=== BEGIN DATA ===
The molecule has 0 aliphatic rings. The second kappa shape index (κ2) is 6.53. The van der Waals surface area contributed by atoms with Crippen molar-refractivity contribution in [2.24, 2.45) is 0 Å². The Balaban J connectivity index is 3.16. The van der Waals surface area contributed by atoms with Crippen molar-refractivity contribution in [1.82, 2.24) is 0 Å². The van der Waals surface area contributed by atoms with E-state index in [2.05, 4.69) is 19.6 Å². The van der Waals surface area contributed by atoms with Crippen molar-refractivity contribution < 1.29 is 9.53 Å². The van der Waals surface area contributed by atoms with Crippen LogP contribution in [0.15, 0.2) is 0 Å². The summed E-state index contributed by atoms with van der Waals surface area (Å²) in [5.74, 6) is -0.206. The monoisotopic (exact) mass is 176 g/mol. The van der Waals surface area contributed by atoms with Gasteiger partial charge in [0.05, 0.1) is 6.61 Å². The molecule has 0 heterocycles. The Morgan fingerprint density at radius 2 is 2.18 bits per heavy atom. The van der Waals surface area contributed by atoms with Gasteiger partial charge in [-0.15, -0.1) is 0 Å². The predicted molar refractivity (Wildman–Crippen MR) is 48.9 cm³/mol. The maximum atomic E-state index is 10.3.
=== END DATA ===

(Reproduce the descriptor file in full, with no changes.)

The molecule has 0 aliphatic rings. The second kappa shape index (κ2) is 6.53. The van der Waals surface area contributed by atoms with Crippen molar-refractivity contribution in [2.24, 2.45) is 0 Å². The Balaban J connectivity index is 3.16. The van der Waals surface area contributed by atoms with Crippen molar-refractivity contribution in [1.82, 2.24) is 0 Å². The van der Waals surface area contributed by atoms with E-state index in [2.05, 4.69) is 19.6 Å². The van der Waals surface area contributed by atoms with Crippen molar-refractivity contribution < 1.29 is 9.53 Å². The van der Waals surface area contributed by atoms with Crippen LogP contribution in [0.15, 0.2) is 0 Å². The summed E-state index contributed by atoms with van der Waals surface area (Å²) in [5.74, 6) is -0.206. The monoisotopic (exact) mass is 176 g/mol. The van der Waals surface area contributed by atoms with Gasteiger partial charge in [0.05, 0.1) is 6.61 Å². The molecule has 0 heterocycles. The Morgan fingerprint density at radius 2 is 2.18 bits per heavy atom. The van der Waals surface area contributed by atoms with Gasteiger partial charge in [-0.15, -0.1) is 0 Å². The predicted molar refractivity (Wildman–Crippen MR) is 48.9 cm³/mol. The maximum atomic E-state index is 10.3.